Here’s 3 ‘million dollar words’ (Jude in July)

JUDE in JULYIn my most recent sermon, the first from Jude’s Letter, I dropped what I called 3 ‘million dollar words’.  No one should feel silly not knowing them, many well-trod Christians don’t know them even if they intuitively feel the concepts. Words are important, however, and so these 3 should work their way into our consciousness.  The Apostle Jude is concerned with people being led away from true belief in Jesus by those who have crept in. Christians need to stick with what they’ve been given.  But in order they need to know what they’ve been given. Jude implies that Christianity is received, authoritative, and shared with all Christians.

Here’s where our 3 words come in (they’re each worth $1,000,000 and so pay attention! I paid a lot of money to learn them in seminary but I’m giving them for free today)

1) Jude says that the Christian Faith was once for all delivered to the saints (v3).  This means there is a body of beliefs (about God, Christ, human nature, salvation, etc…) that has been received as a package deal.  If something is a gift than we can’t just mess with it, or choose which parts we like and which we don’t.  This includes both belief and behaviour apparently, as Jude’s opponents get both wrong (v4). The Faith is a received gift and the word that this applies to is: Orthodoxy (adjective is orthodox).  Literally meaning “right belief and/or thought”, to be orthodox refers to be faithful to what has been handed down, respecting how it all fits together.

2) From whom do we receive it, though?  That leads to the question of authority – whose authority do we trust to teach us the truth about Jesus? Jude’s opponents, relying on their own dreams and rejecting authority (v8). Jude warns that their authority to teach spiritual truth is no good.  The authority we need to trust in is that of the apostles.  They were with Jesus, chosen by Him, and to reject them is to reject Him. Any wisdom or revelation must be tested against authority on which Faith is based, that of the apostles.  The word for this is Apostolicity (adj. apostolic). And where is this apostolic authority?  It’s in what they wrote, their accounts and teachings about Jesus in the Scriptures.  Their writing is what is authoritative for us.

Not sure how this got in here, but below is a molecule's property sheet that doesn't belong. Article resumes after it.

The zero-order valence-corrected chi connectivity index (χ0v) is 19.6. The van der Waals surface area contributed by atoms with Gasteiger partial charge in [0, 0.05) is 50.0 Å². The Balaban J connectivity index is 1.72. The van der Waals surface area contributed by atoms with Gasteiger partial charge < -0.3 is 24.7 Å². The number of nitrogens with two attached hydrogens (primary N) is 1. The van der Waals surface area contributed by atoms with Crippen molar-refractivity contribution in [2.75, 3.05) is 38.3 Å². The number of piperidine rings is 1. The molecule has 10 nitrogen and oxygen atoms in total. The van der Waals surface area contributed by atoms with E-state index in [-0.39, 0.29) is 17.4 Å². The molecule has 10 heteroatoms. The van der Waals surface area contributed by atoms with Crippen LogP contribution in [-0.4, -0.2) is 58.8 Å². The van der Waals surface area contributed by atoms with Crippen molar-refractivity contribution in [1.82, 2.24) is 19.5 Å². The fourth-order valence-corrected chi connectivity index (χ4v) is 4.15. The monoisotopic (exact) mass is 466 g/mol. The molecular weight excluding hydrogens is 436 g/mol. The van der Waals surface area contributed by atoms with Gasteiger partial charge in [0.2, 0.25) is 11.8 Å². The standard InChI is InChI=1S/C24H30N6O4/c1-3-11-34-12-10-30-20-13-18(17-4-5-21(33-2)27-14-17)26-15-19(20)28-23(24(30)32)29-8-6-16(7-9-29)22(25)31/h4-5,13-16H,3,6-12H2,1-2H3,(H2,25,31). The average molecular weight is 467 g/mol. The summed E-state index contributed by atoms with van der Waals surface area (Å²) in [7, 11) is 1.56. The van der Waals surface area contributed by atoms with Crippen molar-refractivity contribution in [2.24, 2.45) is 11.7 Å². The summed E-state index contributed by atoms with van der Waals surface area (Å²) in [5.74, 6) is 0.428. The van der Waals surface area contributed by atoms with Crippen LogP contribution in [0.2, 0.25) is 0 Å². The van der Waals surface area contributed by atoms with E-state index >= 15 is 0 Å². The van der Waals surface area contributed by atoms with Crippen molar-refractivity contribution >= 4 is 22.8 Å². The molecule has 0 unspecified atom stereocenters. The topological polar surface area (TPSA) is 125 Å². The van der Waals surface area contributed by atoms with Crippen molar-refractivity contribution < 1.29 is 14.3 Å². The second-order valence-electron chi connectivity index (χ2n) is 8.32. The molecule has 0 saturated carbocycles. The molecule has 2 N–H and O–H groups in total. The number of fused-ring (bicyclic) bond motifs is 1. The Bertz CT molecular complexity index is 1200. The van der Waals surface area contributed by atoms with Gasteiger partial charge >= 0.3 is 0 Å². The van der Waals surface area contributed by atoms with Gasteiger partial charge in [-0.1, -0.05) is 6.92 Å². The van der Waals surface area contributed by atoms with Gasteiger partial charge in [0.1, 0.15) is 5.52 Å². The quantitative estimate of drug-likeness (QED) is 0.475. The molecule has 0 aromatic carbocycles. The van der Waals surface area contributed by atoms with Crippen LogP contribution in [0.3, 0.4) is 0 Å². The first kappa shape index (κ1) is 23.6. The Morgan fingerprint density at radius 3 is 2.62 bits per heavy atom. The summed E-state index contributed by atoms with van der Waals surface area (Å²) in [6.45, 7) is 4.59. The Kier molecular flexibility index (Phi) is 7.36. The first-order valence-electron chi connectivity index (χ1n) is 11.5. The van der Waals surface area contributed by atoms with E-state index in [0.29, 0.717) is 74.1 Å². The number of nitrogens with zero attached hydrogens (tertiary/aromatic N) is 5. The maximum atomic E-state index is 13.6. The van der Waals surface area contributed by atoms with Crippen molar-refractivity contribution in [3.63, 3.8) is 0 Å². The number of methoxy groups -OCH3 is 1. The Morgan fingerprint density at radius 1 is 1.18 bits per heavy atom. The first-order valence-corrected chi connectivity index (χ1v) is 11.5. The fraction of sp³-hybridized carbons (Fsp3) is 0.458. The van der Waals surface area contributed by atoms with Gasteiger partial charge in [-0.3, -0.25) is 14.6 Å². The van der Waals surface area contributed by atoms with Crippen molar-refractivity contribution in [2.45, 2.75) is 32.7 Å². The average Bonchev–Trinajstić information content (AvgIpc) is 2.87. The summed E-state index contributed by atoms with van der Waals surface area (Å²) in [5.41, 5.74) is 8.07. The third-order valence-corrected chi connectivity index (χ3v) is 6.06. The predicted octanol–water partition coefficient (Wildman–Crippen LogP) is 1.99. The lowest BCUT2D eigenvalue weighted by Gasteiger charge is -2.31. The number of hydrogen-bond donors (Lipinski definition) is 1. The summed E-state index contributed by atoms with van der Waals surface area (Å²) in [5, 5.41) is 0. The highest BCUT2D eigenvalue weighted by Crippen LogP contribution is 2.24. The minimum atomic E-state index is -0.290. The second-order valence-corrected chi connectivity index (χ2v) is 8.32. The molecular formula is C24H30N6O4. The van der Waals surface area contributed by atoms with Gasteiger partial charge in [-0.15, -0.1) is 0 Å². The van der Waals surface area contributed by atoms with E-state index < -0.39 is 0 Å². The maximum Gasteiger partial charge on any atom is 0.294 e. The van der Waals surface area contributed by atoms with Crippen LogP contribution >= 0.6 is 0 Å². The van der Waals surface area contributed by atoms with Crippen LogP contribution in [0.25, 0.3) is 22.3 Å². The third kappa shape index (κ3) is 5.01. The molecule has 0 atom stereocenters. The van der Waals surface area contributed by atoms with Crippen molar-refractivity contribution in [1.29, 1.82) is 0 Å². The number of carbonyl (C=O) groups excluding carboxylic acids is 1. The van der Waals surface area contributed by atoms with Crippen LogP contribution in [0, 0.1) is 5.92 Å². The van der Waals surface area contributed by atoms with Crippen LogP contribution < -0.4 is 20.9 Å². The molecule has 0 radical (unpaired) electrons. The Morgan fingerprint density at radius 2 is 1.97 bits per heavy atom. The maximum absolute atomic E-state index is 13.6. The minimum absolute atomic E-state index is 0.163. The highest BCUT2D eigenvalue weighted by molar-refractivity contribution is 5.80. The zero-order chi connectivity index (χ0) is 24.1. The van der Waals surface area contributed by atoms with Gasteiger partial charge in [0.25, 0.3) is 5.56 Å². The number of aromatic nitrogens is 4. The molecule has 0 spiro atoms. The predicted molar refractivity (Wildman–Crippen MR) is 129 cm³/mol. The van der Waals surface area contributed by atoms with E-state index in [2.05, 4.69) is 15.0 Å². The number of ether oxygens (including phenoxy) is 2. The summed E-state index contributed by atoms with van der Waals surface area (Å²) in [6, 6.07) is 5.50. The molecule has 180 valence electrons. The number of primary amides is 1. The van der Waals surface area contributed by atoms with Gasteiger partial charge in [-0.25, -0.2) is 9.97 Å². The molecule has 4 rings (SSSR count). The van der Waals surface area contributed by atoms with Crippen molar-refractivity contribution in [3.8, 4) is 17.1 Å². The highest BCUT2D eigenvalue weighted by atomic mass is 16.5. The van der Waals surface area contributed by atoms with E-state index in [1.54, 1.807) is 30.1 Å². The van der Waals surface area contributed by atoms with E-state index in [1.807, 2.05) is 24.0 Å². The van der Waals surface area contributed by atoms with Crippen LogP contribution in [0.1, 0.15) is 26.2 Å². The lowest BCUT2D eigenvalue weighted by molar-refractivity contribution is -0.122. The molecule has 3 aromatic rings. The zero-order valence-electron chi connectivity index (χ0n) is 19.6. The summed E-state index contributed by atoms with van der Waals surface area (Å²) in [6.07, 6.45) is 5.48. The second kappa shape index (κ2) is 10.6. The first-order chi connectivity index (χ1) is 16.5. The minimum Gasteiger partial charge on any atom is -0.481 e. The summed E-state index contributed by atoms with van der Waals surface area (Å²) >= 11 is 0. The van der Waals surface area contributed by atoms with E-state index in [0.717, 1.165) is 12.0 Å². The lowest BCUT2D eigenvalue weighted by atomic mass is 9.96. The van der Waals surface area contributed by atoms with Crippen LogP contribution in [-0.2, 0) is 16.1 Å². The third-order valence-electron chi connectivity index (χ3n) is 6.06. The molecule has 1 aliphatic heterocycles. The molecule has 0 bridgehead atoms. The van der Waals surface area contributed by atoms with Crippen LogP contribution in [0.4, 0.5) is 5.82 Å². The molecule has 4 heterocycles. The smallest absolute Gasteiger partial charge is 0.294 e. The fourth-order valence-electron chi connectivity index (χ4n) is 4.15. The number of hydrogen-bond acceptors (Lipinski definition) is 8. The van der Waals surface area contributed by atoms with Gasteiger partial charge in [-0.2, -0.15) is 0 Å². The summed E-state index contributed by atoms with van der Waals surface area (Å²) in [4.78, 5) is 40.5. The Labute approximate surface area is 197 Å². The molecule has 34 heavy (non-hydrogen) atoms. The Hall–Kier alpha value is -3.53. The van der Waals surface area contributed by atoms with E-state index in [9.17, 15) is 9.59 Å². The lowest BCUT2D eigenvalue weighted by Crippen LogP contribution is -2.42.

3) Our third million dollar refers to the fact that we share our Christian Faith with others.  Jude points out that our salvation is a “common” one (v3). In such a self-centred, self-determining age it is humbling to know Christianity is not our possession.  We share globally with so many different types of believers and historically with so many previous generations.  This is important because we have so many cultural blind spots that other ages and cultures don’t have. It keeps us faithful when we allow them to check us.  The word for this is Catholicity (adj. catholic – notice the small ‘c’). We may think of the Roman church being “Catholic” but all catholic (small ‘c’) means is universal and undivided. To our RC friends we may have to say that we’re “too catholic to be Catholic” (thanks to Peter Leithart for the line!)  Tragically, there is Christian division but we really do share the Faith with many others even as we disagree.

orthodox, apostolic, (c)atholic – a received, authoritative, and shared faith – this is what Jude is promoting and encouraging his people to stay faithful to.  And so must we in the face of pressures and teachings from all directions.

Now you’re a millionaire.


The Ministry of the Word

"St Peter Preaching the Gospel in the Catacombs"  by Jan Styka, 1902

“St Peter Preaching the Gospel in the Catacombs” by Jan Styka, 1902

The ministry of the Word looks laughably weak in comparison to all the armies, nuclear weapons stockpiles, and financial markets of the world.  Yet their combined powers cannot change the human heart.  

Kevin Vanhoozer (KJV), Remythologizing Theology

A Gospel Oak – or – times change but the story is the same

The Crouch Oak in Addlestone, England.  Photo by Stephen McCaskell.

The Crouch Oak in Addlestone, England. Photo by Stephen McCaskell.